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Soldering leads to diodes

qumefox

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Also.. you'll want the diode already pressed into a heatsink. If it's just floating free, it 1) makes it a lot harder to deal with as far as keeping it still, and 2) makes it a lot more likely you'll kill it from excess temperature.
 

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You hardly ever use flux :crackup: then you don't know what you are missing !

I know most solder has rosin flux in the center, it's the cheapest type of flux there is that is why
you find it there because it didn't cost the mfr very much to put it in there.

I use a RMA type flux on every solder joint I make and ALL of my solder joints are shinny and tight.

this is the type of flux that is used on expensive assemblies like satellites and pace makers.

if any one is interested here is a link with some of the best solder flux I have found to date> http://laserpointerforums.com/f39/solder-flux-68199.html#post983856



FYI, I hardly ever use flux. Most diodes we deal with are harvested, and thusly pre-tinned. Most solder available already has flux in it anyway. You actually have to actively look to find non-rosin core solder these days. You should however pre-tin your wires.. and also USE THE PROPER SIZE WIRE. heh.
 

lasersbee

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Thanks guys, great close up video!

Can you use plumbers flux?
NO!!!! NEVER USE PLUMBERS FLUX !!!

Plumbers Flux has acid in it not rosin... If you solder an electrical
joint with acid flux your solder joint will corrode over time and
even more so with current running through that joint...

I learned that the hard way over 25 years ago...:cryyy:

BTW... the easiest way of cleaning off excess Rosin flux is with high
percentage rubbing alcohol...


Jerry
 
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cd04666

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This is what i picked up for soldering although this is what i used the first time it didnt work to well with out a flux paste. BUT it could have been my technique.

What flux should i buy?
 

LaZeRz

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Get some of the flux flaminpyro sells. Also pick up some of his silicone wire while your at it :) Its really cheap and will save you the trouble of breaking your laser diode pins. Its also extremely flexible.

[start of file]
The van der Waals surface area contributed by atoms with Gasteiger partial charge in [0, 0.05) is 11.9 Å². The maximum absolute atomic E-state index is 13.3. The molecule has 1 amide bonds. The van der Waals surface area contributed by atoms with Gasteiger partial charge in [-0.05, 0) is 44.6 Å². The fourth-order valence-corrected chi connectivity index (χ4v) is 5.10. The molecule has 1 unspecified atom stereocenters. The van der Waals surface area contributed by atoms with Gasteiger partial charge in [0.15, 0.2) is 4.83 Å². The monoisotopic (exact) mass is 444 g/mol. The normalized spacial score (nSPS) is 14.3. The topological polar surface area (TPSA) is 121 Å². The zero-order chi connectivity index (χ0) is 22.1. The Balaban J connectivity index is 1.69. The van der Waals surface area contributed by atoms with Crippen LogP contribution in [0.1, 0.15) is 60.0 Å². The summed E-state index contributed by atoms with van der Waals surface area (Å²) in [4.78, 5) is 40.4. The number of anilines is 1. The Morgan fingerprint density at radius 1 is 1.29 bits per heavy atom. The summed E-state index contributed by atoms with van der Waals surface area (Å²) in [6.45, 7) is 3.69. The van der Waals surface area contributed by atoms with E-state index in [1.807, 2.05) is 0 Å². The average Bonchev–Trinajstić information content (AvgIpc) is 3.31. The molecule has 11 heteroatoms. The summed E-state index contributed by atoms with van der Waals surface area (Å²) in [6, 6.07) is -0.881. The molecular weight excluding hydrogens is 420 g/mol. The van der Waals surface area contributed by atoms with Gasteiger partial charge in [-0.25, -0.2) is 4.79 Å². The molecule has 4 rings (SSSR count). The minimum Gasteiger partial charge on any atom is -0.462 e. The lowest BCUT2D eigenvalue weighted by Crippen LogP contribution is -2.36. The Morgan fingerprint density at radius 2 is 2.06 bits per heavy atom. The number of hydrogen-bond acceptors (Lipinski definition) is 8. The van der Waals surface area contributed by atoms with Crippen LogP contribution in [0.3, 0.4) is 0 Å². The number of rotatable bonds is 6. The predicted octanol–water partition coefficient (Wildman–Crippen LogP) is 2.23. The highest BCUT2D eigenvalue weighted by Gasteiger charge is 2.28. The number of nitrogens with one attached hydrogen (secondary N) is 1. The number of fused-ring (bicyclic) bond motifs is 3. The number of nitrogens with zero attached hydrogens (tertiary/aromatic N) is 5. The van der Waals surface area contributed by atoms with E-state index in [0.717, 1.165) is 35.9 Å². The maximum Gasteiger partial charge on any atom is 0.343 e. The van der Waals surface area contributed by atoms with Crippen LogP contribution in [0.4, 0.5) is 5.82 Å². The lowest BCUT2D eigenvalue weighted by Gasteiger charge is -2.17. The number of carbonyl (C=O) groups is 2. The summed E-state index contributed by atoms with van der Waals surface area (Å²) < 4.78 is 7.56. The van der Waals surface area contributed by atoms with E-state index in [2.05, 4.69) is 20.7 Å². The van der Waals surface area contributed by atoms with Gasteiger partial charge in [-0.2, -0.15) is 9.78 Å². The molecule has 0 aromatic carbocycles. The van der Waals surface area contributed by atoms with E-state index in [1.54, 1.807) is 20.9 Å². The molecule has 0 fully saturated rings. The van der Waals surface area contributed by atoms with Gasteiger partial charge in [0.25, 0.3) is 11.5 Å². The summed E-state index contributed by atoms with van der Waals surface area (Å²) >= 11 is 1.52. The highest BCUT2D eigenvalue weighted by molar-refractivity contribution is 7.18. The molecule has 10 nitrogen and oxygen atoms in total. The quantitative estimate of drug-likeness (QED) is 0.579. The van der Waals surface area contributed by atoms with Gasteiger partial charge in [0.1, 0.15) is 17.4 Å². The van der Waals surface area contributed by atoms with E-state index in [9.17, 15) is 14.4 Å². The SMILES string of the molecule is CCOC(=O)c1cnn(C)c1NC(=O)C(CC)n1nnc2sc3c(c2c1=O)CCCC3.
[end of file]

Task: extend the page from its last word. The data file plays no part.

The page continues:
Also, to actually make use of the rosin you have in your solder. You have to heat your wires up and then touch the solder to your iron. It should start spreading around your wire. If it doesn't completely cover your wire, leave your iron on it and touch your solder onto the rest of the wire.
 

lasersbee

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When soldering the leads of a Laser Diode it is CRITICAL
not to leave your iron on the pin for too long.
The heat from your Iron can damage your LD by heat alone
if the LD is overheated.

A nice quick 1 second solder joint can easily be made with
practice....

You can use any Rosin Flux in Paste or Liquid form. The best
is to buy small diameter Rosin Core Flux. The flux will be
applied at the right amount as you make a joint.

FP sells some good Flux in a syringe when additional flux may
be required...



Jerry
 
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As seen on one of the videos on THIS page, you gotta have a well heated, clean tipped, well tinned and fluxed joint to solder quickly and with style.

Use some sort of flux. My personal favorite is the flux syringe and/or flux pen. They happen to be pretty darn useful when it comes to soldering on the small scale. Keep the iron tip well coated with the solder and grab a large blob of solder onto the tip. Then simply touch (less than 2 seconds) the fluxed joint, with the two wires and the solder will flow right into it. Hold it steady for about 5 seconds and you have your well formed joint. Clean it up with some rubbing alcohol and then put some heatshrink over it to protect it from bends and other stuff.

Overall the stuff I mentioned should cost no more than 20$ for a good beginner's soldering set complete with decent liquid flux, solder, iron, sponge, alcohol, heatshrink. With this set, you can do all sorts of SMD mods and stuff. Perform all the things you need in the laser world.

Enough said. Or put up a cool new video....
 
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Until I saw Foulmist's video, I had no idea of the small scale soldering involved with the diodes.

I can solder wires together, but this clearly requires some additional level of skill than that.:bowdown:

Thanks for this string, very helpful.
 

ginhev123

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I'm bumping this thread to ask a question, is 0.4mm more suitable then 0.8mm? (Wire)
 

foulmist

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I'm bumping this thread to ask a question, is 0.4mm more suitable then 0.8mm? (Wire)
I am currently using 0.4mm soldering wire. It's pretty easy with that ;) 0.8mm is a little fatter I don't like it. I always use 0.4mm but that's my choice :) :beer:
 




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